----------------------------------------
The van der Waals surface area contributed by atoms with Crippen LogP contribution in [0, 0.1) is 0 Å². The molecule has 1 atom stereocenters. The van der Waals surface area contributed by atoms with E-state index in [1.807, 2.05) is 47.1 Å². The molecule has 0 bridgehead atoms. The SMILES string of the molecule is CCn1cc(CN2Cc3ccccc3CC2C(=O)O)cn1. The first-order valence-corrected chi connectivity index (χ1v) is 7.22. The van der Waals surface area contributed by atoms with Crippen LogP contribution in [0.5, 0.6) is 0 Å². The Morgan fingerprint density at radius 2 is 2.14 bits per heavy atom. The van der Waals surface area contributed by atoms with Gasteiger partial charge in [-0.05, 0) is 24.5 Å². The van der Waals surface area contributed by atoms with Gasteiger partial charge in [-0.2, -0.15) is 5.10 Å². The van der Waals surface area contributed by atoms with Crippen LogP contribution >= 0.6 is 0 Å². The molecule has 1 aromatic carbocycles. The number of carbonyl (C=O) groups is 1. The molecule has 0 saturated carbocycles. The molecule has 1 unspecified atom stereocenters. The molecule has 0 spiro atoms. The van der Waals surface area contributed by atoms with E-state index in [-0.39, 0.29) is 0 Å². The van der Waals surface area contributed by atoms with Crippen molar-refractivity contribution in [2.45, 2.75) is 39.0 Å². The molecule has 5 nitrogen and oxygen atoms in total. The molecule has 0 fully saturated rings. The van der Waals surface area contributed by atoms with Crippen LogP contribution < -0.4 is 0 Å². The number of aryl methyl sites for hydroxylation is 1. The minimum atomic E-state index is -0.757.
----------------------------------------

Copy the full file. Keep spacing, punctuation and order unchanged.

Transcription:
The van der Waals surface area contributed by atoms with Crippen LogP contribution in [0, 0.1) is 0 Å². The molecule has 1 atom stereocenters. The van der Waals surface area contributed by atoms with E-state index in [1.807, 2.05) is 47.1 Å². The molecule has 0 bridgehead atoms. The SMILES string of the molecule is CCn1cc(CN2Cc3ccccc3CC2C(=O)O)cn1. The first-order valence-corrected chi connectivity index (χ1v) is 7.22. The van der Waals surface area contributed by atoms with Crippen LogP contribution in [0.5, 0.6) is 0 Å². The Morgan fingerprint density at radius 2 is 2.14 bits per heavy atom. The van der Waals surface area contributed by atoms with Gasteiger partial charge in [-0.05, 0) is 24.5 Å². The van der Waals surface area contributed by atoms with Gasteiger partial charge in [-0.2, -0.15) is 5.10 Å². The van der Waals surface area contributed by atoms with Crippen LogP contribution >= 0.6 is 0 Å². The molecule has 1 aromatic carbocycles. The number of carbonyl (C=O) groups is 1. The molecule has 0 saturated carbocycles. The molecule has 1 unspecified atom stereocenters. The molecule has 0 spiro atoms. The van der Waals surface area contributed by atoms with E-state index in [-0.39, 0.29) is 0 Å². The van der Waals surface area contributed by atoms with Crippen molar-refractivity contribution in [2.45, 2.75) is 39.0 Å². The molecule has 5 nitrogen and oxygen atoms in total. The molecule has 0 fully saturated rings. The van der Waals surface area contributed by atoms with Crippen LogP contribution < -0.4 is 0 Å². The number of aryl methyl sites for hydroxylation is 1. The minimum atomic E-state index is -0.757.